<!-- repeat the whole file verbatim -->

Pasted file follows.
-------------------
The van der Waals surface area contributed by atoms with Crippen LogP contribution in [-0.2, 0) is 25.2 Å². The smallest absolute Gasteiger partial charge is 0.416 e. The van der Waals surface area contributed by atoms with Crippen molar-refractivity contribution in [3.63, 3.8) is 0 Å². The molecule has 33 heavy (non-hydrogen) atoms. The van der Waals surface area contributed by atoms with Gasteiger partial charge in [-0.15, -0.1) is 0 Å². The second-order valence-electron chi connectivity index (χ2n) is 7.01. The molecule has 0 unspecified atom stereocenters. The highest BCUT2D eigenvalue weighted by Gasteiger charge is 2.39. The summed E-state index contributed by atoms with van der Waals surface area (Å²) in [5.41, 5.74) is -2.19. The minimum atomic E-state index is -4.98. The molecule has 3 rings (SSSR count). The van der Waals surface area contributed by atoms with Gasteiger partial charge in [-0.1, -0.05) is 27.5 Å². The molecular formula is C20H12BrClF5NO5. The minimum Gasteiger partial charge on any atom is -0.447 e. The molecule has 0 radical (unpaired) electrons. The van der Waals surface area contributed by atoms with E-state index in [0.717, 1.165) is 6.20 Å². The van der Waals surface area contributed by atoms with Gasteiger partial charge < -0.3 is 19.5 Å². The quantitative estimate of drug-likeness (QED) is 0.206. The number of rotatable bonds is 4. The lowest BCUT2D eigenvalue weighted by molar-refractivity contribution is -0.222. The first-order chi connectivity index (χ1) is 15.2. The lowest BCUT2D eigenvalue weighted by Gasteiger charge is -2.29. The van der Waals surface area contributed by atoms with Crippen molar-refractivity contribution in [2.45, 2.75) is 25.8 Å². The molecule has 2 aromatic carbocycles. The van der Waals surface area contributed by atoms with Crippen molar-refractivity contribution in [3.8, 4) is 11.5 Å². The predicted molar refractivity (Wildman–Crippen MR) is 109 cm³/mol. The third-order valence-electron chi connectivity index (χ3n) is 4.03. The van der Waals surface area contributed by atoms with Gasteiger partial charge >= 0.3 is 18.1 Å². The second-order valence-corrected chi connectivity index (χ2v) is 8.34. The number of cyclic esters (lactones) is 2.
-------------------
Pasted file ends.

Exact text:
The van der Waals surface area contributed by atoms with Crippen LogP contribution in [-0.2, 0) is 25.2 Å². The smallest absolute Gasteiger partial charge is 0.416 e. The van der Waals surface area contributed by atoms with Crippen molar-refractivity contribution in [3.63, 3.8) is 0 Å². The molecule has 33 heavy (non-hydrogen) atoms. The van der Waals surface area contributed by atoms with Gasteiger partial charge in [-0.15, -0.1) is 0 Å². The second-order valence-electron chi connectivity index (χ2n) is 7.01. The molecule has 0 unspecified atom stereocenters. The highest BCUT2D eigenvalue weighted by Gasteiger charge is 2.39. The summed E-state index contributed by atoms with van der Waals surface area (Å²) in [5.41, 5.74) is -2.19. The minimum atomic E-state index is -4.98. The molecule has 3 rings (SSSR count). The van der Waals surface area contributed by atoms with Gasteiger partial charge in [-0.1, -0.05) is 27.5 Å². The molecular formula is C20H12BrClF5NO5. The minimum Gasteiger partial charge on any atom is -0.447 e. The molecule has 0 radical (unpaired) electrons. The van der Waals surface area contributed by atoms with E-state index in [0.717, 1.165) is 6.20 Å². The van der Waals surface area contributed by atoms with Gasteiger partial charge < -0.3 is 19.5 Å². The quantitative estimate of drug-likeness (QED) is 0.206. The number of rotatable bonds is 4. The lowest BCUT2D eigenvalue weighted by molar-refractivity contribution is -0.222. The first-order chi connectivity index (χ1) is 15.2. The lowest BCUT2D eigenvalue weighted by Gasteiger charge is -2.29. The van der Waals surface area contributed by atoms with Crippen molar-refractivity contribution in [2.45, 2.75) is 25.8 Å². The molecule has 2 aromatic carbocycles. The van der Waals surface area contributed by atoms with Crippen molar-refractivity contribution in [3.8, 4) is 11.5 Å². The predicted molar refractivity (Wildman–Crippen MR) is 109 cm³/mol. The third-order valence-electron chi connectivity index (χ3n) is 4.03. The van der Waals surface area contributed by atoms with Gasteiger partial charge >= 0.3 is 18.1 Å². The second-order valence-corrected chi connectivity index (χ2v) is 8.34. The number of cyclic esters (lactones) is 2.